Can you make a shock wave of light by breaking the light barrier just like supersonic airplanes break the sound barrier?
The answer to this is twofold, because it can be answered both yes and no. It depends on the material that you are in.
Can anything travel the speed of light?
Yes, particles that are considered quantum objects like photons can travel the speed of light, but they have no mass.
In order to stop thing from travelling into the past, thus preventing the universe as we know it from exploding, nothing can travel faster than the speed of light in a vacuum, or c in an equation.
Can anything break the sound barrier?
Supersonic airplanes are able to break the sound barrier when they fly faster than the speed of sound. The only reason that this is possible is because sound is simply vibrating air molecules traveling through the air.
When these airplanes are approaching the speed of sound, there will be a build-up of sound waves that pile up into a wall of pressure. Airplanes that are strong enough will are able to actually pierce through this wall of pressure.
This then causes a shock wave that will end up trailing behind them. This trail is what an observer on land would hear as the sonic boom.
Could this happen with light then?
If we take a spaceship for example and have it travelling near the speed of light and then accelerating past the speed of light, hypothetically, there would be a similar boom but with just light.
In other words, it would create a shock wave that is made up entirely of light. But nothing with mass can travel the speed of light in a vacuum, therefore a spaceship could never reach the speed of light unless there was an unlimited input of energy, which is impossible.
Therefore, a spaceship can never travel fast enough to break through the light barrier.
This is not a matter of failed or bad engineering on scientists’ part. But it is more of a matter of fundamental physics. An object with mass cannot reach the speed of light because, as it approaches c, it would need an increasing amount of energy in order for it to keep accelerating.
This is something that has been verified on a smaller scale with particle accelerators.
What is a particle accelerator?
A particle accelerator will use electrical power consumption equivalent of small town and channel that energy into simply getting a few particles like electrons or protons to travel extremely close to the speed of light, c, in a vacuum.
These machines are being improved upon every year and reaching higher speeds each time. In fact, within the span of a decade, the particles were reaching speeds from 99.99% the speed of light to reaching 99.999% the speed of light. In the space of ten years that is quite impressive.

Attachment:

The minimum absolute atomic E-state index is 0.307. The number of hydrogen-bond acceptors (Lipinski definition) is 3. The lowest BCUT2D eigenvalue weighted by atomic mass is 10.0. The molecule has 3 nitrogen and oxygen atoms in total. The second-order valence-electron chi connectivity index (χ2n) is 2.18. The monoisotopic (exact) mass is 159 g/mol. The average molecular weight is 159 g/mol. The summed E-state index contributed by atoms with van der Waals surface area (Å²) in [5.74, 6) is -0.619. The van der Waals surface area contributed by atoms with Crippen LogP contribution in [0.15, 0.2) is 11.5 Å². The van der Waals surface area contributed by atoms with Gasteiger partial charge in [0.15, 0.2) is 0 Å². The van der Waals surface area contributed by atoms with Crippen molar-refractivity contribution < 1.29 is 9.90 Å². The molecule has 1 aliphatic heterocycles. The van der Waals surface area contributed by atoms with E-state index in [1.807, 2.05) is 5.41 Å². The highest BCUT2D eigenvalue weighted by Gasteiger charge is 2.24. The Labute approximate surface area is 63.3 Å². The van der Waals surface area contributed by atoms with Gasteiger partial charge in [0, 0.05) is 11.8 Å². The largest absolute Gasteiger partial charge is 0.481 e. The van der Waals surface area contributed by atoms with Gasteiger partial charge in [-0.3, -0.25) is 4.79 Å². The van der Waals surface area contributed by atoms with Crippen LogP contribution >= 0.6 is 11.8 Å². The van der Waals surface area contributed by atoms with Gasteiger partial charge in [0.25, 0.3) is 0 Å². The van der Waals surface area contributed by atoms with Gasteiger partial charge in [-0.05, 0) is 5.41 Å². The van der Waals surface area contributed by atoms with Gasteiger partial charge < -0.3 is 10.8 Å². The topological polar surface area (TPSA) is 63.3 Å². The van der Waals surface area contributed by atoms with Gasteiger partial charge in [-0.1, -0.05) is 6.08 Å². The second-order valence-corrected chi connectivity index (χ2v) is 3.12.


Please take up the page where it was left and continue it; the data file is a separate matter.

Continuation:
More recent readings show that the particles have been able to reach up to 99.999997% the speed of light. That is a significant improvement.
Is this just in a vacuum, though?
Yes, all of this science up to now refers to light and the speed of light in a vacuum. Things change when you are not in a vacuum because there are other factors to consider too.
When light is travelling through a different medium like glass or water, it is slowed down so that it is no longer c, the speed of light in a vacuum.
What does that mean for objects travelling the speed of light then?
If you consider something travelling in water at the same speed that light can travel in water, this is possible since there are no fundamental laws being broken. The reason no laws are being broken is because c, the speed of light in vacuum, is no longer useful in this scenario.
This does mean that an object travelling faster than the speed that light can achieve in water will actually cause an optical shockwave. So, technically, an object can travel faster than light, but it depends on the medium that it is travelling in.
What is this called?
This effect, or an optical shockwave, is called Cherenkov radiation. It is only visible with the naked eye if the object is travelling extremely quickly and through quite a dense material.
Nuclear reactors will spew out electrons at high speeds, since these are by-products of the very same nuclear reaction. Interestingly, these electrons travel faster than the speed of light in water, causing shockwaves of light.
There is a strange blue glow to the Cherenkov radiation which is quite eerie.
Isn’t air a vacuum compared to water?
No. Air is very close to being a vacuum but it will never be a perfect vacuum. For this reason, the speed of light in the air around us is slightly slower than the speed of light in a vacuum, or c.
This means that it is technically possible for something to break the light barrier in regular air without breaking fundamental laws and limits of the speed of light in a vacuum.
But you are not as likely to see the blue glow of the Cherenkov radiation in air than you are in water. This is simply because you would have to travel faster in air than water, since water is a denser medium, so the speed of light is slower.
That is not to say that it never happens in air though. We can actually see examples of this from earth. When a supernova shoots out particles at incredible speeds (but still less than c), they will reach earth’s atmosphere and will be known as cosmic rays.
Some of these cosmic rays are even fast enough to create the optical shockwave when they travel through air around earth. This is too faint to see with a naked human eye, but we have been able to record this Cherenkov radiation with the use of cameras.